In JK Rowling’s Harry Potter series, children at the wizard boarding school Hogwarts are assigned to one of four houses—each with its own distinct character. This is done by the Sorting Hat, a sentient headpiece that plumbs the psyches of new students to deduce whether they are at heart a courageous Gryffindor, ambitious Slytherin, loyal Hufflepuff, or brainy Ravenclaw. But the headmaster of Hogwarts himself worries that the Sorting Hat may wind up determining children’s development rather than predicting it. “You know,” Albus Dumbledore muses, “I sometimes think we Sort too soon.”
Plenty of traditions around the world take a similar approach, using everything from birth order to star signs to draw conclusions about children’s personalities and future paths. Now a new National Bureau of Economic Research working paper suggests that our real-life versions of Sorting Hats might be more powerful than we realize. Indeed, Dumbledore may have been onto something: Early sorting can wind up giving certain kids a huge advantage.
The paper focuses on superstitions surrounding the Chinese zodiac and the creatures that animate each year of its 12-year cycle: Rat, Ox, Tiger, Rabbit, Dragon, Snake, Horse, Sheep (or ram, goat, or ovicaprid), Monkey, Rooster, Dog, and Pig.
Millennia ago, the zodiac offered an easy system for identifying when someone was born. More recently, popular superstition holds that a child will grow up embodying the characteristics associated with the zodiacal animal of their birth year.
And, of course, some animals have more desirable qualities than others. Those born in the year of the Dragon—including the years 1964, 1976, 1988, 2000, and 2012—are thought to be strong, powerful, brave, and lucky. This superstition is likely why, in places including Singapore, Taiwan, and Hong Kong, couples are known to get married in droves starting two years before an auspicious sign, allowing plenty of time to conceive a baby that will be born during the year of the Dragon.
After a few decades of Maoism suppressing superstitions, it seems China is embracing this habit too. Analyzing marriage data from 1979 to 2013, Naci Mocan and Han Yu, economists at Louisiana State University, found that more Chinese couples got hitched in the two years before the Dragon, giving them enough time to plan a Dragon baby. Sure enough, births spiked in the two most recent Dragon years, 2000 and 2012, compared with the years immediately prior.
Now, there’s an obvious glitch in Dragon baby planning. Basic laws of supply and demand would suggest that kids born in Dragon years will face more competition for scarce resources—from medical care and teachers’ attention to seats in top schools and, eventually, jobs. In other words, one might expect Dragons to fare worse, on average, than peers close to them in age.
Bizarrely, though, the economists found the opposite.
The study looked at 5,000 students born between 1987 and 1989 from 15 universities in Beijing. Of the group randomly selected to answer the survey, Dragon kids scored higher on the all-important high school entrance exam than their peers.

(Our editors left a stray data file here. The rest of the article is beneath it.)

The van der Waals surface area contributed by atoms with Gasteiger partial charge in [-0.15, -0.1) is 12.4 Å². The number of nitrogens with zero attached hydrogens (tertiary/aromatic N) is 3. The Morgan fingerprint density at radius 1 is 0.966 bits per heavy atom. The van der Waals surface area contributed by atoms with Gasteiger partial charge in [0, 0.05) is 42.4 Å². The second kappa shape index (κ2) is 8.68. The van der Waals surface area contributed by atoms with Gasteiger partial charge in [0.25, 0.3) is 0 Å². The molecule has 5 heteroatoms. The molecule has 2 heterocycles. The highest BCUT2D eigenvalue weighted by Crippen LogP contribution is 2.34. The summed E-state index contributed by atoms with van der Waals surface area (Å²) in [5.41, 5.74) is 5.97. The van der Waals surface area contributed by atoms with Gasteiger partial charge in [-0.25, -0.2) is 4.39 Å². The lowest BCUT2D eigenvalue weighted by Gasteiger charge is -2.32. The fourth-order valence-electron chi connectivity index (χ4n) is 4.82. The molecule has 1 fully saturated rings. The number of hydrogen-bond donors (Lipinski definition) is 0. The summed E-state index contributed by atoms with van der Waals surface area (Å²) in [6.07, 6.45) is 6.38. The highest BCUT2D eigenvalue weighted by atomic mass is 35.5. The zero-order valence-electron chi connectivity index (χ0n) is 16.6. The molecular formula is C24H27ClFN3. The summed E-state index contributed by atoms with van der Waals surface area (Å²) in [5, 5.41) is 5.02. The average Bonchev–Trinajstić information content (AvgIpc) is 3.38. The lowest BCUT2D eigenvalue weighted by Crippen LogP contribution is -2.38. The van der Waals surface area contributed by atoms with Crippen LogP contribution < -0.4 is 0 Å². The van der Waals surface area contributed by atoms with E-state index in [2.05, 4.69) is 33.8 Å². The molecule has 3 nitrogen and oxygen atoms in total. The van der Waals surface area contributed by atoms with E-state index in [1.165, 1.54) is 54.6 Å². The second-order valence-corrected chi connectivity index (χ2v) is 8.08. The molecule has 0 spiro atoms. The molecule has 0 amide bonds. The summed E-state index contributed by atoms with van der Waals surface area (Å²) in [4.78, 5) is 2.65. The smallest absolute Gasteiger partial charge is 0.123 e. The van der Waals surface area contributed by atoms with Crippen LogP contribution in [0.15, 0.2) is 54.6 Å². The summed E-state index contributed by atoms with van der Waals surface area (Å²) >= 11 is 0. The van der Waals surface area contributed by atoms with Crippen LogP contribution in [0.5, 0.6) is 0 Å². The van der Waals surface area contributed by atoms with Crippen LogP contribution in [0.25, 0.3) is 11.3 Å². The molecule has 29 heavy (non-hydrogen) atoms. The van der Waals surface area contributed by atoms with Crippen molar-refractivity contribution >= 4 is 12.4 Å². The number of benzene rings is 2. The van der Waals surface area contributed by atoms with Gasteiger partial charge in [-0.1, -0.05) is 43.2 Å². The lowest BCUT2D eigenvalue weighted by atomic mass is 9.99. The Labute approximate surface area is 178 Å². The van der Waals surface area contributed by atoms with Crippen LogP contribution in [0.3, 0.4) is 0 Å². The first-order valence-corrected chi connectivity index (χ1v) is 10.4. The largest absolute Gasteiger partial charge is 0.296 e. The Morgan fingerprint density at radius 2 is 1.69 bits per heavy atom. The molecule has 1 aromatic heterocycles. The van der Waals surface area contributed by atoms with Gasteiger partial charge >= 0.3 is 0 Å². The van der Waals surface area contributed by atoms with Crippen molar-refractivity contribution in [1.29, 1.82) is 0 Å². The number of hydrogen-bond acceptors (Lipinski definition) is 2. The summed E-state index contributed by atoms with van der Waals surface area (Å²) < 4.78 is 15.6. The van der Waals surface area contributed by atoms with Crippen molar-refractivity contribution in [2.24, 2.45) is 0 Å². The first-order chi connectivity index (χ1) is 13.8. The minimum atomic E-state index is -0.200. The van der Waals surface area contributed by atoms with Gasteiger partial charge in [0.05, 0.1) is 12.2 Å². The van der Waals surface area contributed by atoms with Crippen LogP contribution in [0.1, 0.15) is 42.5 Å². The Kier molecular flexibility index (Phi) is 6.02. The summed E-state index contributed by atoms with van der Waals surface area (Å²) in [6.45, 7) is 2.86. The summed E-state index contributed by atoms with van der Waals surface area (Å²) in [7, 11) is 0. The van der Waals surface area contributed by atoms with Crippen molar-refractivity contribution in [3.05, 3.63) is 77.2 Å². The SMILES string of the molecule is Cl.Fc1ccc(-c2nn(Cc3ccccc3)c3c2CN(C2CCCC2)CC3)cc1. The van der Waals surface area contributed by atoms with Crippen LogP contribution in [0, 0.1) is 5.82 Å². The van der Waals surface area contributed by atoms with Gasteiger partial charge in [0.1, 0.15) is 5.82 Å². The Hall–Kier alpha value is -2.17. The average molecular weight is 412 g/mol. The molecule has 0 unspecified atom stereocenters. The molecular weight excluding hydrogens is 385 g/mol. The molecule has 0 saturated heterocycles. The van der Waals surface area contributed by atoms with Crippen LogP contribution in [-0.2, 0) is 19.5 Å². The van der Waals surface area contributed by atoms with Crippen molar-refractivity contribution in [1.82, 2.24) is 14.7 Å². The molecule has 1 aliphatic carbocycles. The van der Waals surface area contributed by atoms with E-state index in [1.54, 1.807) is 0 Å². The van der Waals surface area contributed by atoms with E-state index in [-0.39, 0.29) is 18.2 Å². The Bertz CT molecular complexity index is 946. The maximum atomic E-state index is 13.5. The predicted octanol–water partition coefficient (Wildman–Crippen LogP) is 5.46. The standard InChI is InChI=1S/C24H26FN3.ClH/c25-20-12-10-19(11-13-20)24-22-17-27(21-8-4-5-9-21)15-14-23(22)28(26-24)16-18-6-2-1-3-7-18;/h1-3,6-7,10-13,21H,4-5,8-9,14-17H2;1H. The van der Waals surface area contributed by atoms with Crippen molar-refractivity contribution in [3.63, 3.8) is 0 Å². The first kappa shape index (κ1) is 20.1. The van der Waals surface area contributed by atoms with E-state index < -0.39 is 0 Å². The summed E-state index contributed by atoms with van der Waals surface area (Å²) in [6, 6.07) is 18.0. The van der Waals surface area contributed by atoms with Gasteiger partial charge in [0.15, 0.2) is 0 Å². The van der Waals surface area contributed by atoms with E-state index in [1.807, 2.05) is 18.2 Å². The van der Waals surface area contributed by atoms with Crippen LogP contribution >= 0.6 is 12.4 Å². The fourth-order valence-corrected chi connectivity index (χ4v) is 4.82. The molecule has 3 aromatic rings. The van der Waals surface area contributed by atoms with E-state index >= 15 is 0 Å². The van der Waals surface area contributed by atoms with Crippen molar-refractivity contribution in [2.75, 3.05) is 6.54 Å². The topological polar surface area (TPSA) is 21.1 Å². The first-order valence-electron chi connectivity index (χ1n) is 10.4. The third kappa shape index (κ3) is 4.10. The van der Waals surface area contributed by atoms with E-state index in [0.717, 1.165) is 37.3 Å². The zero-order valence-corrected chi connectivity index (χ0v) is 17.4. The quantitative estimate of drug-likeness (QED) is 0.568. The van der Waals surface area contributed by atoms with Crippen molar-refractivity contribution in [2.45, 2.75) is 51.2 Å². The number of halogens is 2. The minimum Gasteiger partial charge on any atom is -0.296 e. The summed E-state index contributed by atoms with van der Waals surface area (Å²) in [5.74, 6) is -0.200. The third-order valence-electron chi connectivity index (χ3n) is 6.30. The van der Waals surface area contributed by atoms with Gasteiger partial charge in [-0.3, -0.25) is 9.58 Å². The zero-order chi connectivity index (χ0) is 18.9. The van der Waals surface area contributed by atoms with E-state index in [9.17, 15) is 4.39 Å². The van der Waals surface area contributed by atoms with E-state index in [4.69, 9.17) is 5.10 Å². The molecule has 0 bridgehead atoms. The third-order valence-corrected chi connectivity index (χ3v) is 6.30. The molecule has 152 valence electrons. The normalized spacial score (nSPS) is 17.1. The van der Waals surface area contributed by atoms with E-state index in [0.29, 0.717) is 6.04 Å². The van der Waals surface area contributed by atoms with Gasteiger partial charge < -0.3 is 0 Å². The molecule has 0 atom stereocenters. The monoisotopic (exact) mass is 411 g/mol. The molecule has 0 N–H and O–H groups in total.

In another data set—this one an annual social survey conducted between 2010 and 2013 in 134 cities and rural areas across China—Dragons were 11 percentage points more likely to have earned a bachelor’s degree compared with individuals born in non-Dragon years. These results hold when controlling for parents’ socioeconomic and employment status.
One might assume the effect is psychological. After all, kids who are constantly informed that they’re special, extra-lucky Dragons would likely get a big ego boost. That, in turn, could boost their confidence in the classroom and professional ambitions.
Not with these Dragon kids, though. The authors also analyzed the results of a nationwide test given to 13,000 middle-school students, all born between 1996 and 2002. The test measures students’ subject-matter mastery and cognitive ability, as well as asking questions about self-esteem and future expectations. Dragon kids didn’t think they were better than other students or more likely to succeed. Their self-esteem was average. They also didn’t outperform their peers on most subject or cognitive measures.
So what—if not the zodiac—explains Dragon kids’ success? The answer seems to lie with their proud parents.
The aforementioned middle-school test is mind-bogglingly comprehensive, asking about mundane things like the pocket money kids receive and the household chores they perform. On top of that, it surveys the children’s parents about their hopes and expectations for their child.
Parents of Dragon children expect more from their kids’ educational performance and professional success, according to the researchers. Parents also put their money where their mouth is. In addition to dreaming big, parents of Dragon children are more likely to enroll their kid in kindergarten a year early and engage with their teachers. They also give their kids more pocket money and are likelier to shield their children from the burdens of chores.
This is all great for Dragon kids. But what about the people born in those other 11 years of the zodiac? As Harry Potter shows, it’s certainly possible for people to buck typecasting and chart their own paths. But then, wizards only have a Sorting Hat to defy—not weighty parental expectations.